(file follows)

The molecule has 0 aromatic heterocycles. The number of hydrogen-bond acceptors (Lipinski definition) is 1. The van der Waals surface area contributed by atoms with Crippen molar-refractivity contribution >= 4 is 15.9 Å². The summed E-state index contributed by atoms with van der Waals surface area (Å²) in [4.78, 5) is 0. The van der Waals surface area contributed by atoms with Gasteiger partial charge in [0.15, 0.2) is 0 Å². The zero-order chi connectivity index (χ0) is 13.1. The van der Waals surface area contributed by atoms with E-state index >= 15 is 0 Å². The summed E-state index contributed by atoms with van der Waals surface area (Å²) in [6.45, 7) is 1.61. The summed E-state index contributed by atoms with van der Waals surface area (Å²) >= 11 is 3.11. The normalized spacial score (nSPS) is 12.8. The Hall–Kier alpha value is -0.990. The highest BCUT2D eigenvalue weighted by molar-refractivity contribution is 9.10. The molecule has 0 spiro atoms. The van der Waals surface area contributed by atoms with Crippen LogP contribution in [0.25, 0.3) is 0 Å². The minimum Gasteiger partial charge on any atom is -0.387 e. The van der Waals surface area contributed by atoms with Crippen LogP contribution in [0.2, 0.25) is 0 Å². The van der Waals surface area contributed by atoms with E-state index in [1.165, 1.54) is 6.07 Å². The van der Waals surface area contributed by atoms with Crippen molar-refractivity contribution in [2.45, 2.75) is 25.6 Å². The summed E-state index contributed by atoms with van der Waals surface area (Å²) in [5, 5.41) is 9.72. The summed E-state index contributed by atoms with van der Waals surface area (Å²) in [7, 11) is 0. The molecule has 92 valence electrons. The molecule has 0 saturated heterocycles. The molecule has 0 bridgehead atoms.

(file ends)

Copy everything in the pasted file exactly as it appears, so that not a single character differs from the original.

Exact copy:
The molecule has 0 aromatic heterocycles. The number of hydrogen-bond acceptors (Lipinski definition) is 1. The van der Waals surface area contributed by atoms with Crippen molar-refractivity contribution >= 4 is 15.9 Å². The summed E-state index contributed by atoms with van der Waals surface area (Å²) in [4.78, 5) is 0. The van der Waals surface area contributed by atoms with Gasteiger partial charge in [0.15, 0.2) is 0 Å². The zero-order chi connectivity index (χ0) is 13.1. The van der Waals surface area contributed by atoms with E-state index >= 15 is 0 Å². The summed E-state index contributed by atoms with van der Waals surface area (Å²) in [6.45, 7) is 1.61. The summed E-state index contributed by atoms with van der Waals surface area (Å²) >= 11 is 3.11. The normalized spacial score (nSPS) is 12.8. The Hall–Kier alpha value is -0.990. The highest BCUT2D eigenvalue weighted by molar-refractivity contribution is 9.10. The molecule has 0 spiro atoms. The van der Waals surface area contributed by atoms with Crippen LogP contribution in [0.25, 0.3) is 0 Å². The minimum Gasteiger partial charge on any atom is -0.387 e. The van der Waals surface area contributed by atoms with Crippen LogP contribution in [0.2, 0.25) is 0 Å². The van der Waals surface area contributed by atoms with E-state index in [1.165, 1.54) is 6.07 Å². The van der Waals surface area contributed by atoms with Crippen molar-refractivity contribution in [2.45, 2.75) is 25.6 Å². The summed E-state index contributed by atoms with van der Waals surface area (Å²) in [5, 5.41) is 9.72. The summed E-state index contributed by atoms with van der Waals surface area (Å²) in [7, 11) is 0. The molecule has 92 valence electrons. The molecule has 0 saturated heterocycles. The molecule has 0 bridgehead atoms.